Like most states, Mississippi’s prison population has exploded in recent decades. Mississippi imprisons people at the third highest per capita rate in the country, and the state’s prison population has grown nearly fivefold since 1980.

Drug-related offenses dominate prison admissions in Mississippi, accounting for 1 in 3 admissions in 2015. They’re also a major reason why so many people are stuck in prison in the state – despite a 38 percent decrease in the number of people in prison for drug offenses since 2011, people serving time for those offenses still accounted for more than 1 in 5 people in Mississippi prisons in 2018. While Mississippi has adopted reforms to reduce sentences for drug admissions, the average length of imprisonment grew by nearly 40 percent between 2005 and 2015, and state law requires extraordinarily long sentences. For example, selling just 2 grams of most drugs carries up to 20 years in prison in Mississippi.

Unsurprisingly, Mississippi’s mass incarceration crisis has had an enormous impact on people of color, especially Black people. As of 2014, the proportion of Black people imprisoned in Mississippi was the third highest in the country. While Black men constituted 65 percent of the male prison population in 2016, they made up only 34 percent of the adult male population in the state. Ending mass incarceration is a critical — although insufficient — step towards addressing racial disparities in Mississippi’s criminal justice system as well as its broader society.

And all this incarceration is expensive – in 2015 Mississippi spent $327 million on corrections, nearly 6 percent of the state’s general fund expenditures.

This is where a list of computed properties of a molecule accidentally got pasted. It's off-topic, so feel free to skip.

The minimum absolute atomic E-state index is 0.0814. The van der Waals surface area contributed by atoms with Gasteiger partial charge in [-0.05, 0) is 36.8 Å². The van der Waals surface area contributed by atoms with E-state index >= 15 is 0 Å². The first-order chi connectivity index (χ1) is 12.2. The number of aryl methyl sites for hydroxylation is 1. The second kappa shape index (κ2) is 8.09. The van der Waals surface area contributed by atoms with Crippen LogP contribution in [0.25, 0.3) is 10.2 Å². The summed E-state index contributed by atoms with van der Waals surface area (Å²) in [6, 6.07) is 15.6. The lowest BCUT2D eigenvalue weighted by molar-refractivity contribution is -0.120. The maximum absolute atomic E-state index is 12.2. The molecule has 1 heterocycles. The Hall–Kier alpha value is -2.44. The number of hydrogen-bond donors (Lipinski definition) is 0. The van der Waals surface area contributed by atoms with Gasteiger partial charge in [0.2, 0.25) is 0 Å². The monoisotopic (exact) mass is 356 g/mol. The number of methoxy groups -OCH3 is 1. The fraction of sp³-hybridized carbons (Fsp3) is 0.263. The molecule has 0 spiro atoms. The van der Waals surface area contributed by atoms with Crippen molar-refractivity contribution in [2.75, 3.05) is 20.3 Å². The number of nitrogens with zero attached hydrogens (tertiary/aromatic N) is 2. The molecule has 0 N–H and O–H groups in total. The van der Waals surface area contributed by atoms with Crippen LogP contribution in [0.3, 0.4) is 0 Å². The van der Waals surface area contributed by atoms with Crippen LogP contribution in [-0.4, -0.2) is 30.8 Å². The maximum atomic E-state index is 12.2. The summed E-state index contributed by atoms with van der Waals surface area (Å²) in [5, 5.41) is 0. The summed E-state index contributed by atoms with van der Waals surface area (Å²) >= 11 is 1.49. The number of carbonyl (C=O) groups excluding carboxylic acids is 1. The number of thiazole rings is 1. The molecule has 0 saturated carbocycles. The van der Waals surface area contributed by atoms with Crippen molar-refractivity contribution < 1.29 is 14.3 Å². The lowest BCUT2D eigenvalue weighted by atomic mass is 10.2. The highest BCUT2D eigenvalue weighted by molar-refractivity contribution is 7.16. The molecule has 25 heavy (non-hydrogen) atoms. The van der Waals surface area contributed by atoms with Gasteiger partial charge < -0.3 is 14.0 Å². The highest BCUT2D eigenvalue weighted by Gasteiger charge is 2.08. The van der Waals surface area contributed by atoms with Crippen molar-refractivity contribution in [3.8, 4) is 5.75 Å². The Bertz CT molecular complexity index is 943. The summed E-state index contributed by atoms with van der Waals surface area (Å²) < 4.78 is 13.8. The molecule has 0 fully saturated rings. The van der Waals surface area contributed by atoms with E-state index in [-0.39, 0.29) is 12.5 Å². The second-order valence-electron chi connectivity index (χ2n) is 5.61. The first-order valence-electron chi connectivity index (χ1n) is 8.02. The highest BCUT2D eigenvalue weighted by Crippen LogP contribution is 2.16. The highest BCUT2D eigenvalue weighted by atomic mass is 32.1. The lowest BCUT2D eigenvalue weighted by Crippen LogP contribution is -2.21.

But it doesn’t have to be this way.

Transforming incarceration in Mississippi starts with our Blueprint for Smart Justice.

Mississippi can dramatically reduce its prison population by implementing just a few sensible reforms:

  • Reclassifying drug and minor property offenses as misdemeanors rather than felonies.
  • Reforming mandatory minimum and severe sentencing enhancement laws.
  • Promoting alternatives to incarceration like substance abuse treatment, mental health care, and other programs.
  • Giving judges the ability to use options other than incarceration rather than being mandated by the legislature to send people to prison for certain crimes.
  • Eliminating or addressing eligibility restrictions that prevent thousands of people from earning credits against their prison sentences through participation in educational, vocational, and other opportunities while in prison.
  • Improving parole and release policies and practices to ensure that more eligible people are released earlier from prison.

Were Mississippi to follow these and other reforms outlined in the ACLU’s Smart Justice blueprint, by 2025 it could have 8,744 fewer people in its prison system, saving the state nearly $350 million that could be spent on schools, roads, and other resources that would strengthen communities.